HMRC - a bunch of hackers?

First published on 24 May 2021 by Alastair
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In some ways, HMRC has had a “good” pandemic.  While the government’s refusal to provide financial assistance to Limited companies was, in our view, disgraceful, HMRC did step up to the plate when it came to getting their tech right for the other schemes the government did provide, to help the self-employed via the Self-Employed Income Support Scheme (SEISS) and to support companies and their employees more generally  via the Coronavirus Job Retention Scheme, aka furlough. Given that the public sector has a somewhat chequered record of delivering IT projects quickly and successfully, we have to acknowledge that HMRC has done a sterling job here.  And the good news is that they are not standing still…

We have written several times on the subject of cyber-crime and how criminals pose as HMRC to gain access to people’s money.  It has been a problem for a long time and it got worse during the pandemic.  Fraudsters devised new methods of targeting the self-employed last year, with a view to getting into the money sole traders received from the government via the SEISS.  They also sought to exploit the Job Retention Scheme, using phishing attacks that looked highly plausible, seemingly coming from a bona-fide HMRC email address.  As an aside, one of the quickest ways to check if a seemingly honest email is in fact from HMRC is to gently click on the sender’s email.  If it’s dodgy, the sender’s email will invariably (but not always!) make this obvious.  For example, a recent article noted that a business had become suspicious after noticing the email he had received was from the address no-reply@ncryptedprojects.com, despite its user title being “HM Revenue & Customs.”  As a general rule, unless you are absolutely certain, do not open any links or anything you are unsure about.  By all means, contact us and we’ll investigate and help you.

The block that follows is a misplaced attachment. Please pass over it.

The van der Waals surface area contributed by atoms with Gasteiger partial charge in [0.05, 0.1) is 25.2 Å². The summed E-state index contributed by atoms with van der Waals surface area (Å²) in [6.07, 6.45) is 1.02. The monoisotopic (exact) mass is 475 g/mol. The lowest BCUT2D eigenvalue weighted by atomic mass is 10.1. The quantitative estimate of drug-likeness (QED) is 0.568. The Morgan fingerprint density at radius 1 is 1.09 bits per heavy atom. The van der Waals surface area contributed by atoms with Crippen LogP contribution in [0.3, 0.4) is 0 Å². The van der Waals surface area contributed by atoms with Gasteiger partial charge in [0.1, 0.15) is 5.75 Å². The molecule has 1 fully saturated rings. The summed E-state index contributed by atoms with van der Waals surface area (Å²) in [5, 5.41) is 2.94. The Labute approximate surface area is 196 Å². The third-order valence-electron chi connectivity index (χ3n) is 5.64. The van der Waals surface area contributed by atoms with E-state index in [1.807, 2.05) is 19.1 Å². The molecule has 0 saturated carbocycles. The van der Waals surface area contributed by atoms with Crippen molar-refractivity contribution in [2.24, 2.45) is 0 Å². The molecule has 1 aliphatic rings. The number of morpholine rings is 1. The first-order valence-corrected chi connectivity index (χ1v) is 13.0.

In an effort to reduce the risk to its businesses and individuals, HMRC has been training its staff how to become hackers (what it referred to in the IT world as “ethical hacking” or "white hat hacking"). A dozen of their employees went on a training course to become “Certified in the Art of Hacking”, at £15,978 cost to the British taxpayer. Another 11 members of staff went on a six-day boot camp to become “Certified Information Systems Security Professionals”, while two trained to become certified in “Ethical Hacking”, and nine enrolled in an “Introduction to Cyber Security” course. A further seven went on a residential course to become a “Certified Cloud Security Professional,” at a cost to taxpayers of £34,103. In the great scheme of things, this is a pittance and money well spent. Moreover, all HMRC staff – that’s some 9,500 people – had to complete a compulsory course on phishing attacks, which was free of charge.

HMRC (phishing attacks) almost doubled last year.  Bear in mind these are only the reported ones, so they are probably only the tip of a very large iceberg.  To put some numbers against this, there were more than a million reported attacks in the last tax year, up from fewer than 600,000 in 2019-20 and the UK tax authority is in the top 200 most phished organisations in the world.

Welcome as this is, we can’t stress enough that individual vigilance is the first line of defence against the cyber-criminals.  As I said above, if you are unsure of anything, don’t open it! 

Vivian Linstrom, M&S Accountancy and Taxation

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